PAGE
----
Tuesday, September 5, 2017


                A Greek Life retreat at the University of Mississippi was immediately cut short recently after a banana peel was found in a tree branch, Campus Reform reported.  
                If you haven’t been on an American college campus in some years- and are reasonably sane- you’ll find yourself asking: “why?”
                Let Makala McNeil, one of the students on the retreat, explain- as she attempted to do when she wrote a letter to the editor of The Daily Mississippian, the school’s newspaper, shortly after the “incident.”
                She stated: “Bananas have historically been used by white people as derogatory to dehumanize and denigrate black people. Even today, bananas remain an intimidation tactic, intended to instill fear in black communities.” Huh?
                She claims that she needed to write the letter to the editor because she and her fellow students of color “understood the potential pitfalls of allowing white journalists to write our story,” and felt it necessary to “contextualize the fear that the incident inspired.”
                It was an effing banana peel.
                McNeil also chronicled the young scholars’ encounter with the demonic outer covering of a soft tropical fruit. She wrote that her “sorority sister was the first to see it” as they and another student were returning to their cabins: “As we approached the cabin, she abruptly stopped. Her eyes widened. Her jaw dropped. She frantically pointed at a tree, exclaiming, ‘Look! Look! In the tree!’ It was a banana, dangling from a limb.” Well, actually it was a banana peel, but she may have a future in the dramatic arts. McNeil said that her “heart dropped instantly” as the group “began to scan the area around us to see if we were in any immediate harm.”
                It was an effing banana peel. As long as it wasn’t on the sidewalk in front of you, Makala, it posed no threat, immediate or otherwise. She also was troubled that, though some white students “seemed receptive” to discuss the incident during a camp-wide meeting, “others appeared apathetic.
                That may have been because it was an effing banana peel.
                Ms. McNeil continued to describe the abject horror that ensued after the discovery of the treed fruit skin: “The overall tone was heavy. I mean, we were talking about race in Mississippi and in the Greek community so there’s a lot involved.” She added that she and her friend were “all just sort of paranoid for a second” after glimpsing the peel, and that they “didn’t feel welcome” or “safe.”
                Interim Director of Fraternity and Sorority Life Alexa Lee Arndt, commenting in an email between Greek leaders, stated: “To be clear, many members of our community were hurt, frightened, and upset. Because of the underlying reality many students of color endure on a daily basis, the conversation manifested into a larger conversation about race relations today at the University of Mississippi.”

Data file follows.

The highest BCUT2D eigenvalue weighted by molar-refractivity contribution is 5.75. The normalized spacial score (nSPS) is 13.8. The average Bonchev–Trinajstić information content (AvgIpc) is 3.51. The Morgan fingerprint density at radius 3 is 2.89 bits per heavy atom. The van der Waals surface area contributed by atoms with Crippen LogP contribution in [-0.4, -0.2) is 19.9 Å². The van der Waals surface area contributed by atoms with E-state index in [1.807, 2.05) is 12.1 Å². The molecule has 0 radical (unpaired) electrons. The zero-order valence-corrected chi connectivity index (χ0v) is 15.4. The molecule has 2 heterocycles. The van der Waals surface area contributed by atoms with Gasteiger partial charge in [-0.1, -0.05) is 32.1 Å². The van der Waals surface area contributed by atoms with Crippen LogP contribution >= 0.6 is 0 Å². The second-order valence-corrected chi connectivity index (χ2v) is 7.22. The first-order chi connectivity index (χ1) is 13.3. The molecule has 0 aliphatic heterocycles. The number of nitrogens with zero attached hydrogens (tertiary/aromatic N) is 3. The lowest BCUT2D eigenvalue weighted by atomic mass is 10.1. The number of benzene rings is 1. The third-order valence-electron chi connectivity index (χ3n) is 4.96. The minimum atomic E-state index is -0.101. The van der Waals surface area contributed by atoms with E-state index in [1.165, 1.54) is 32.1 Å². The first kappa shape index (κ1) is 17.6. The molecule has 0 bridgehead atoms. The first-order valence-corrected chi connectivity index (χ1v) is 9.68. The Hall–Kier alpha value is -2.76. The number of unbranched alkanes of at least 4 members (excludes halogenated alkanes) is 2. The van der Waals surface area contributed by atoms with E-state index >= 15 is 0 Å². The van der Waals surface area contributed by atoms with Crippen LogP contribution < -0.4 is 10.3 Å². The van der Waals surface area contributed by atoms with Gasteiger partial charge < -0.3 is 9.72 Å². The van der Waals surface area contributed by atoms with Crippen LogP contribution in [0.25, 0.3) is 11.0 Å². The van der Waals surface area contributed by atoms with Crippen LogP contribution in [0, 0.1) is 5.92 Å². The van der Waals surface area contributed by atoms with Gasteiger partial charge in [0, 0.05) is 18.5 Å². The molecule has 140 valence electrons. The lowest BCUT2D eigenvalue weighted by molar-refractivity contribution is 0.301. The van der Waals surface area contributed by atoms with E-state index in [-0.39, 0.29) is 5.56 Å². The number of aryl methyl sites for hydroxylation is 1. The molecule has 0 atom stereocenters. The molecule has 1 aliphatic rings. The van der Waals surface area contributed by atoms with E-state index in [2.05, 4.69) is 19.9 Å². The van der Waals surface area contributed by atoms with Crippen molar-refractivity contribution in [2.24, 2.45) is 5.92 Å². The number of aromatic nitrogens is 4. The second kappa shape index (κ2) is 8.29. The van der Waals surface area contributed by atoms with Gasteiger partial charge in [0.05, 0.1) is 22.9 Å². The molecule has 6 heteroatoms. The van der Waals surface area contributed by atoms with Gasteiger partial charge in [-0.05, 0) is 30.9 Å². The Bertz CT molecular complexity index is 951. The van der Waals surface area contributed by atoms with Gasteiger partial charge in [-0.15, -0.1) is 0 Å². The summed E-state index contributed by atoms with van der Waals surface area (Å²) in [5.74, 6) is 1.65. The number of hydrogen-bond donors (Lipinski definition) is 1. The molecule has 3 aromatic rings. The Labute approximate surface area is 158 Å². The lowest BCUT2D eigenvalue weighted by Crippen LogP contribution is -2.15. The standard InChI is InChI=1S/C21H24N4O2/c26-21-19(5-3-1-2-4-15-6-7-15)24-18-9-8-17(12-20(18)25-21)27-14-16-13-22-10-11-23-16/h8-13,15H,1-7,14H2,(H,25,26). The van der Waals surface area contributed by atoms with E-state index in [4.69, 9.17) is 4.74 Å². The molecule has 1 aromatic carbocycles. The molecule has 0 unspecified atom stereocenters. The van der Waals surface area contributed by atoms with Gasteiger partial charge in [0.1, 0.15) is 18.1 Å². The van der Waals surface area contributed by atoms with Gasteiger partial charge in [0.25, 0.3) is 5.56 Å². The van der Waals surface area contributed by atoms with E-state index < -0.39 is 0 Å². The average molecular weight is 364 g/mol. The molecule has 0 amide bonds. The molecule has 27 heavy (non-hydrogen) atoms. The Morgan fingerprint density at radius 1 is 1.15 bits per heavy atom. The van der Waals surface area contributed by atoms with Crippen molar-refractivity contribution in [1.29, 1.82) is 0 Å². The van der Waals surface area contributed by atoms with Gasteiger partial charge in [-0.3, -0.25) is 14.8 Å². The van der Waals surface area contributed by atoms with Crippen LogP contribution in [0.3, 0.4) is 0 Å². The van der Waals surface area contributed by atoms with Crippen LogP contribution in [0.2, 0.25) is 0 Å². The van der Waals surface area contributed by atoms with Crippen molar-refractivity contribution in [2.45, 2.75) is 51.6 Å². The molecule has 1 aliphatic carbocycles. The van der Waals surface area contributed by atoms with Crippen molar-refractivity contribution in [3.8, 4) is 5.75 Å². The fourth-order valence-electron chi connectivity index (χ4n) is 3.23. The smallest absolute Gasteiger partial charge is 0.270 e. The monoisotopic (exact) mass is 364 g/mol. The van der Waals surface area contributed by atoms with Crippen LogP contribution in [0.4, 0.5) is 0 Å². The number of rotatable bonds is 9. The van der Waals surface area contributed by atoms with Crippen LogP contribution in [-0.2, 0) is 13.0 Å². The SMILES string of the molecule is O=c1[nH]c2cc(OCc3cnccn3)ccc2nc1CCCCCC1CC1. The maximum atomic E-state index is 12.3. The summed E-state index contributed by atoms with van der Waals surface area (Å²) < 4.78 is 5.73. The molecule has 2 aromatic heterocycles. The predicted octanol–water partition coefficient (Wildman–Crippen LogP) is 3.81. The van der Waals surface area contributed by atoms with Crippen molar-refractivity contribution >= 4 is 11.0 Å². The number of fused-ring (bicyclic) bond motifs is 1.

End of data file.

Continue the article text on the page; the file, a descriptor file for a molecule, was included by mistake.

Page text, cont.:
To be clear, it was an effing banana peel. To be clearer, the conversation didn’t manifest itself. It occurred because of the left’s despicably dangerous and insane demand that every single aspect of life- on and off campus- be viewed through the preposterous prism of “race relations.”
                Arndt also said she “felt it was imperative to provide space immediately to students affected by this incident.”
                Comically or tragically enough, depending on your perspective, Ryan Swanson, a student at the university, admitted to discarding the terrifying banana peel after he was unable to locate a garbage can. Even more tragically, Swanson apologized “for the pain that was caused to members of our community.”
                It is unclear what actions the university will take in regard to the sordid episode. Vice Chancellor for Diversity and Community Engagement (really?) Katrina Caldwell proclaimed that she will be talking with fellow leaders to decide “what makes the most sense.” Good luck with that.
Caldwell added, “Right now, we’re just talking to people on campus who have some experience working across diversity to help the students process what happened.”
They saw an effing banana peel.
Ms. Caldwell defended the decision to truncate the retreat, saying: “Whether last weekend’s incident was an honest mistake or a malicious threat,” the response “was valid and authentic, especially given the present state of race relations in our country and at our university.”
In fact, Katie, the “incident” was neither a “mistake” nor a “malicious threat.” It wasn’t even an incident. You saw a discarded banana peel in a tree. And the response was neither valid nor authentic, it was pathetic, a torturously contrived straw man manufactured by those who whose soul goal is to harm America.
A couple of observations are in order here. First, these traumatized teens were on a Greek Life retreat? Is that not appropriation? What hypocrites! And second, what if it had been an empty bucket of Kentucky Fried Chicken these snowflakes espied? Would the campus have been locked down?
The social justice warriors on campus would do much more good if they focused on real threats. Like North Korea threatening to nuke American cities. And, rather than attacking the freest, most diverse and tolerant society in the history of the world, they would garner more credibility if they tried to change the attitudes of Islamic extremists who want to convert, enslave or kill those who don’t share their beliefs. Or if they referenced Japan’s mistrust of Gaijin, or foreigners. Etc., etc., etc.

Instead, they obsess over a discarded banana peel lurking in a tree.

That’s crazy. Or, should I say, bananas.


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